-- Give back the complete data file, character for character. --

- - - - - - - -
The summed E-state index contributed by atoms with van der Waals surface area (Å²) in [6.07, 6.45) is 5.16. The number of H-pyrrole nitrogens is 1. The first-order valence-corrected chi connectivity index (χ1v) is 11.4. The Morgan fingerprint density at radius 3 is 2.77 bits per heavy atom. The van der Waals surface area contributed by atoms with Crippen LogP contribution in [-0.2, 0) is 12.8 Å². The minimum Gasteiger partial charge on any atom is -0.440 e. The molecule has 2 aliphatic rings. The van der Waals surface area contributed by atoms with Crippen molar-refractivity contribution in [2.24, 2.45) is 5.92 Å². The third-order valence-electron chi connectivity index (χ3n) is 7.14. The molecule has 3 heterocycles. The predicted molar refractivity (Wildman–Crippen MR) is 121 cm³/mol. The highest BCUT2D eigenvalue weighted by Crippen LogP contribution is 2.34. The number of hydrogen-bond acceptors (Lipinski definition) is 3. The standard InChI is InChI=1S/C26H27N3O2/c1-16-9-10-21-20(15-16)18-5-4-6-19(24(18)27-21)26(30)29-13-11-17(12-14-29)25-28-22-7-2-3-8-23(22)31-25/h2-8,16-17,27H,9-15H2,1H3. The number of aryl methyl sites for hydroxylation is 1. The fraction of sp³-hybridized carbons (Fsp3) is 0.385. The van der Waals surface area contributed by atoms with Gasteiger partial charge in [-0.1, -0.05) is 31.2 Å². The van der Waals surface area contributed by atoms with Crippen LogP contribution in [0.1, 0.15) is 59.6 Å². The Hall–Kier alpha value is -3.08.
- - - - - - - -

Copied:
The summed E-state index contributed by atoms with van der Waals surface area (Å²) in [6.07, 6.45) is 5.16. The number of H-pyrrole nitrogens is 1. The first-order valence-corrected chi connectivity index (χ1v) is 11.4. The Morgan fingerprint density at radius 3 is 2.77 bits per heavy atom. The van der Waals surface area contributed by atoms with Crippen LogP contribution in [-0.2, 0) is 12.8 Å². The minimum Gasteiger partial charge on any atom is -0.440 e. The molecule has 2 aliphatic rings. The van der Waals surface area contributed by atoms with Crippen molar-refractivity contribution in [2.24, 2.45) is 5.92 Å². The third-order valence-electron chi connectivity index (χ3n) is 7.14. The molecule has 3 heterocycles. The predicted molar refractivity (Wildman–Crippen MR) is 121 cm³/mol. The highest BCUT2D eigenvalue weighted by Crippen LogP contribution is 2.34. The number of hydrogen-bond acceptors (Lipinski definition) is 3. The standard InChI is InChI=1S/C26H27N3O2/c1-16-9-10-21-20(15-16)18-5-4-6-19(24(18)27-21)26(30)29-13-11-17(12-14-29)25-28-22-7-2-3-8-23(22)31-25/h2-8,16-17,27H,9-15H2,1H3. The number of aryl methyl sites for hydroxylation is 1. The fraction of sp³-hybridized carbons (Fsp3) is 0.385. The van der Waals surface area contributed by atoms with Gasteiger partial charge in [-0.1, -0.05) is 31.2 Å². The van der Waals surface area contributed by atoms with Crippen LogP contribution in [0.1, 0.15) is 59.6 Å². The Hall–Kier alpha value is -3.08.